How federal child care subsidy policies can help low-income families maintain consistent care
Accessing consistent, high-quality, and affordable child care is difficult for many families, and low-income families often have the additional burden of unpredictable work schedules and fluctuating incomes, which can make maintaining regular child care arrangements challenging.
The Child Care and Development Fund (CCDF) provides child care subsidies to low-income families to make child care more affordable and to promote quality and consistency of care. Families receiving subsidies through CCDF must meet certain eligibility criteria, such as participating in an approved activity and meeting income requirements.
The CCDF program was reauthorized under the 2014 Child Care and Development Block Grant Act (CCDBG). The subsequent regulations, finalized in 2016, focused on continuity of care (PDF) for children and families. Because CCDF is a federal block grant, states have the flexibility to set their own policies for their programs, as long as they fit into broad federal guidelines.
Under the reauthorized program, states and territories are now generally required to implement policies that allow children to stay in their current child care setting for the duration of their period of eligibility, typically a full year, even if their parents temporarily stop participating in a qualifying activity or if the family’s income increases above eligible income limits set by their state. But there are still variations in states’ policies that affect the likelihood that a family can keep their child care subsidy after a change in eligibility.
Through the CCDF Policies Database, we track these policy variations for each of the 50 states, the District of Columbia, and US territories and outlying areas.
When can families continue to receive subsidies during periods of unemployment?
Seasonal work, shift work, and other causes of unpredictable work schedules can lead to periods of unemployment for parents. Most states allow families to receive child care subsidies for up to three months during a gap in activities if the parent is searching for a new job.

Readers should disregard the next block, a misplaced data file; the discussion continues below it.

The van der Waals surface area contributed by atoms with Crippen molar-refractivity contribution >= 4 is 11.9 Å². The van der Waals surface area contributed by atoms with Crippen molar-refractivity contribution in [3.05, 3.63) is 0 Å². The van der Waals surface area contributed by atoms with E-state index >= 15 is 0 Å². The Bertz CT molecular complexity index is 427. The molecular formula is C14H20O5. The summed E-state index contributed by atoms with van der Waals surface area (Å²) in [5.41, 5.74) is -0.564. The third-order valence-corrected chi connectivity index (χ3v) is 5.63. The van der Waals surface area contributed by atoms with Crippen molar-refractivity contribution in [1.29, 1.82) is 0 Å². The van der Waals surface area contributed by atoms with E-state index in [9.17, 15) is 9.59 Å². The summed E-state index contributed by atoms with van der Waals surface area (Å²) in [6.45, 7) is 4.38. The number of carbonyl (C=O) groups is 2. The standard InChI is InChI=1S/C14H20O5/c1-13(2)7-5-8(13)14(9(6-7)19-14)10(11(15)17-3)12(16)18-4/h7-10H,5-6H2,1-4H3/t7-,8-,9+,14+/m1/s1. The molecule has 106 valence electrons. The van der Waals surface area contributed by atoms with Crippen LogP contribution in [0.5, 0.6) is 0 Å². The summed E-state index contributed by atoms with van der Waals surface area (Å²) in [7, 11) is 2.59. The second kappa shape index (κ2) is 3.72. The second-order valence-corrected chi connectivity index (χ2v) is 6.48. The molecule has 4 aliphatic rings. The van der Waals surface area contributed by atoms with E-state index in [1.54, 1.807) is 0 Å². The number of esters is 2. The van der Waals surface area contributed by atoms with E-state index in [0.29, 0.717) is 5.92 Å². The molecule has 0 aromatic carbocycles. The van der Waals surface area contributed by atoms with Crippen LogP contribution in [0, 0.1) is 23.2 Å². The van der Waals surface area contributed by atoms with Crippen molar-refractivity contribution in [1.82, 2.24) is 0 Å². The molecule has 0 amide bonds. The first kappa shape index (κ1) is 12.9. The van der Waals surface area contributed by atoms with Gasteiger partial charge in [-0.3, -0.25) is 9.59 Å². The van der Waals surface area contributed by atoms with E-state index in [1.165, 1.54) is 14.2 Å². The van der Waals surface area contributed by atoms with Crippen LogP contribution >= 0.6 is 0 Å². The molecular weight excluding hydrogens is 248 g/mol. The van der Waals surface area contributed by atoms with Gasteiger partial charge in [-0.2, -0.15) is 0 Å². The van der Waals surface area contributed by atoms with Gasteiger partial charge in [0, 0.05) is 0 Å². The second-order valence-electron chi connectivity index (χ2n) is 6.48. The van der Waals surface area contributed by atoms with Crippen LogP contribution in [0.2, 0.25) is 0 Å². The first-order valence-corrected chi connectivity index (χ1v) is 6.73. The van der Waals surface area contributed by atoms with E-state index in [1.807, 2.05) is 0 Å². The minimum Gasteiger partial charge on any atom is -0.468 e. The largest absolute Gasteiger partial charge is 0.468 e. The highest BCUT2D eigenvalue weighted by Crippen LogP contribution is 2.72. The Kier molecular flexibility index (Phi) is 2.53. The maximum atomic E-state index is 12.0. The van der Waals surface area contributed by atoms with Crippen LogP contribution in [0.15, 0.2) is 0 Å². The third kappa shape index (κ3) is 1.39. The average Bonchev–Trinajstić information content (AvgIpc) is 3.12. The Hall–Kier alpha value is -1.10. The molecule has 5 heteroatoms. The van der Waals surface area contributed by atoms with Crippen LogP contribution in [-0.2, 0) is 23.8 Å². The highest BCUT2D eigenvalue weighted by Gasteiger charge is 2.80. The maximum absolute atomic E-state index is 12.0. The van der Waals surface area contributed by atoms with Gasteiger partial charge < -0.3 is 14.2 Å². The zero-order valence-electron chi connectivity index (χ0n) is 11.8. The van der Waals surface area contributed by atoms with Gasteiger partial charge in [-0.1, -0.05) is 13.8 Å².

As of October 1, 2017, job search was an allowable activity in 49 states and territories (PDF). Of these, 30 allowed job search only for families already receiving subsidies. This means that if a parent eligible based on employment loses his or her job and needs to find a new job, or if a parent receiving a subsidy based on being in school graduates and starts looking for work, the family can continue to receive their subsidy and their children can stay in the same child care arrangements.
Nineteen states and territories also allowed job search for initial eligibility, meaning that families could begin receiving child care subsidies if parents were looking for a job. Only seven states and territories did not allow job search for any eligibility.
If a family’s income changes, are they still eligible to receive a subsidy?
In addition to meeting activity eligibility requirements, families must also qualify based on their income. In determining the CCDF eligibility of families who are newly applying for a subsidy, states and territories can set their income eligibility limits at or below the federal limit of 85 percent of the state median income (SMI). But once families receive CCDF, they may be able to keep receiving subsidies, even if their income goes above those initial limits.
A key aspect of CCDBG reauthorization was to ensure that even if a state or territory set their initial income eligibility thresholds below the federal maximum (85 percent of SMI), families would continue receiving a subsidy during their eligibility period (usually set at 12 months), as long as their income remained below 85 percent of SMI and they did not experience a change in employment lasting more than three months. This helps children remain in care at their current provider for the duration of their eligibility period, even if their families experience small income increases.
Under the new regulations, states and territories can now have up to three sets of income eligibility thresholds: one at initial application, one during the eligibility period (“continuing threshold” in the figure below), and one at the end of the eligibility period when evaluating if the family will continue to be eligible (“at redetermination” in the figure below).
As of October 1, 2017, 20 states and territories had one threshold. Twenty-seven states and territories had two income eligibility thresholds. And nine states and territories had three thresholds.
Allowing families to continue receiving subsidies during periods of unemployment and raising income eligibility thresholds during a family’s eligibility period are two CCDF policies that promote continuity of child care for low-income families. As we seek a better understanding of how these and other CCDF policies meet the needs of families and children, the CCDF Policies Database provides a resource for analyzing current and future policies and assessing how states and territories respond to evolving policy priorities.
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